Jewelers looking to stand out in the crowd should take stock in unique market shares that will resonate with target consumers. Two categories that show consistent growth despite economic fluctuations are men’s and youth jewelry.
Men’s changing attitudes towards grooming and appearance is influencing further demand for men’s accessories. While the women’s accessories category is highly saturated, the landscape for men is far less crowded. Expansion of men’s collections is an opportunity to register steady growth for existing players and newcomers. Euromonitor in 2015 research expects the purchasing power of millennials to grow and it remains a key consumer base for men’s accessories.
When it comes to the youth market, it’s a gold mine for gifting. Parents don’t hesitate to give the world to their children, tells Fashionbi in its “Kidswear Market: Evolution and Potential” report, attributed to parents having children at an older, more financially stable age; a rising birth rate; and baby boomer grandparents with the means to dote over grandkids. Expansion of jewelry geared to children/teens takes minimal investment and space, and yields year round sales.
Get the Male
Men have been an afterthought in jewelry stores for too long, says Scott Rauch, president of SHR Jewelry Group, a division of SDC Designs in New York, with brands including Esquire for men. “Only recognized as the gift giver of jewelry to women, men have been ignored when it comes to marketing jewelry for them. But retailers focusing on the category are reaping the benefits.”
Jewelers must get to know their male customers, what they are interested in and value, says Jonathan Goodman Cohen for the men’s jewelry manufacturer IB Goodman, Newport, Kentucky. “Brands doing well today know who their customers are and speak to them instead of focusing on what’s cool. Guide men to styles that express their personal interests.”
Cohen advises jewelers ask their customers the right questions to get to this answer: How does the product you wear play a meaningful role in your daily life? Why do you avoid wearing some styles? “Listen to honest feedback and observe customer preferences to determine effective merchandising in your market.”
Rauch advocates jewelers create their own “men’s corner” in store and on their website. He cites the watch industry a great place to mine for ideas, and also suggests merchandising men’s jewelry with watches in a space geared to guys.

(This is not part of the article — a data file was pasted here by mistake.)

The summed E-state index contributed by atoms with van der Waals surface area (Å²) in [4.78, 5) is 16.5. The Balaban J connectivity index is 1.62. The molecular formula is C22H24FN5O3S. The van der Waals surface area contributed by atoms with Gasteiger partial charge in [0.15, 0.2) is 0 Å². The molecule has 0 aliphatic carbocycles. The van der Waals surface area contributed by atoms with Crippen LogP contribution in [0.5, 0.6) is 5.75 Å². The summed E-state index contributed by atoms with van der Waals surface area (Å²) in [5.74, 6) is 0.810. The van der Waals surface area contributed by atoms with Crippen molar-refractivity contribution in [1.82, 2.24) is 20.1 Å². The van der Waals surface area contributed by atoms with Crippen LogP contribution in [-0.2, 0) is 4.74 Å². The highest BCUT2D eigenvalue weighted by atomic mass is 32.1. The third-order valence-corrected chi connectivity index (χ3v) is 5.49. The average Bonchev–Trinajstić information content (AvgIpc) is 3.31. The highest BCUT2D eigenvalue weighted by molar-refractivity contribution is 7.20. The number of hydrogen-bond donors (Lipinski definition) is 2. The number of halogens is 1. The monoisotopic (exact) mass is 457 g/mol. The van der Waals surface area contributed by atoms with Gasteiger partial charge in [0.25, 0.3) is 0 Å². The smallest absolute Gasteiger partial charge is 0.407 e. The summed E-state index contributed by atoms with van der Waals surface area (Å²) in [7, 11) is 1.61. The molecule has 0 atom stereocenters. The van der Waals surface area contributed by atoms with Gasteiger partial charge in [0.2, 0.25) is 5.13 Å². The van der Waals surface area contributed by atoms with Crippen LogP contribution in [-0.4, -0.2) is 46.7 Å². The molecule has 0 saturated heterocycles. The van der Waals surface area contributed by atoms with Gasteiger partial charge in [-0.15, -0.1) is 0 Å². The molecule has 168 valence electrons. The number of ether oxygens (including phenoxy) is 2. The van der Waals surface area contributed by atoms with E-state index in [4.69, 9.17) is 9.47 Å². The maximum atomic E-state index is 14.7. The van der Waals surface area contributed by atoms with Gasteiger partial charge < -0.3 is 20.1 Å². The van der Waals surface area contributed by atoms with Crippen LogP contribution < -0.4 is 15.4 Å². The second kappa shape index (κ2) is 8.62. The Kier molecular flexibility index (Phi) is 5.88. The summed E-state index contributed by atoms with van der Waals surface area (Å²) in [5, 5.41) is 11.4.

When it comes to promoting a men’s line and department, Alisa Bunger, director of sales for the Dallas-based Prime Art & Jewel, including its men’s brand Ethos, advises jewelers keep it simple and fuss-free; focus on the jewelry, not the romance; and make sure it’s easy to wear and easy to find in store.
An important caveat, says Bunger, is to feature a wide range of prices. “You need items in lower price points that will encourage self-purchase, while offering more substantial items that a gift giver will feel the value and be proud to purchase for someone special.” Cohen encourages jewelers try new products, but not go overboard: “Stay authentic to your brand message.”
Paramount in all of this is compelling stories, says Cohen, who references IBG’s latest Americana Collection that expresses American interests with iconic emblems cast in bronze. “The line is designed for the guy who doesn’t think about wearing jewelry, using iconic emblems to have a personal message with the wearer that adds meaning to his style. Americana takes on that aesthetic of a casual statement, a comfortable signature piece, expressive but not flashy.”
Cohen advises jewelers try lifestyle merchandising. “A product alone is hard to get a feel for, but visual cues create an experience. Attention to websites and customer messaging is paramount. Digital media is a great way to communicate with consumers.” On your website and social media test new products, seek market information, talk style trends, share gift ideas, tell stories. He says personalization opportunities enhance the experience.
Audrey Robbins for Marathon, Attleboro, Massachusetts, known for its Kiddie Kraft brand, hails this niche as an attraction that builds store traffic and inspires impulse buys. “If it is visible and nicely displayed, it will sell. Consumers don’t fret about the price because the items are affordable and well made.”
In so doing, Robbins says jewelers are nurturing the tradition of giving fine jewelry as a gift of love, particularly for the next generation. Forbes cites in a May 2017 article that by 2020 Gen Z will account for 40% of consumers.
“It’s important to build brand loyalty from a young age in such a competitive market,” says Rhian Burrell Joseph, marketing manager for Chrysalis, a Richline brand known for its adjustable charm bangles. The unique meanings that charms convey make it the perfect gift, and the great price points enable younger customers to buy for friends, as well as receive from adults.
Joseph hails a strong online presence key to communicating with the youth market in a relevant way. She advises targeting meaningful content not only to loved ones gifting, but kids influencing those purchases. Messaging should be engaging and to the point. Look to mom and daughter duos in your community to connect with for insights and inspiration. Promote wish lists and custom services.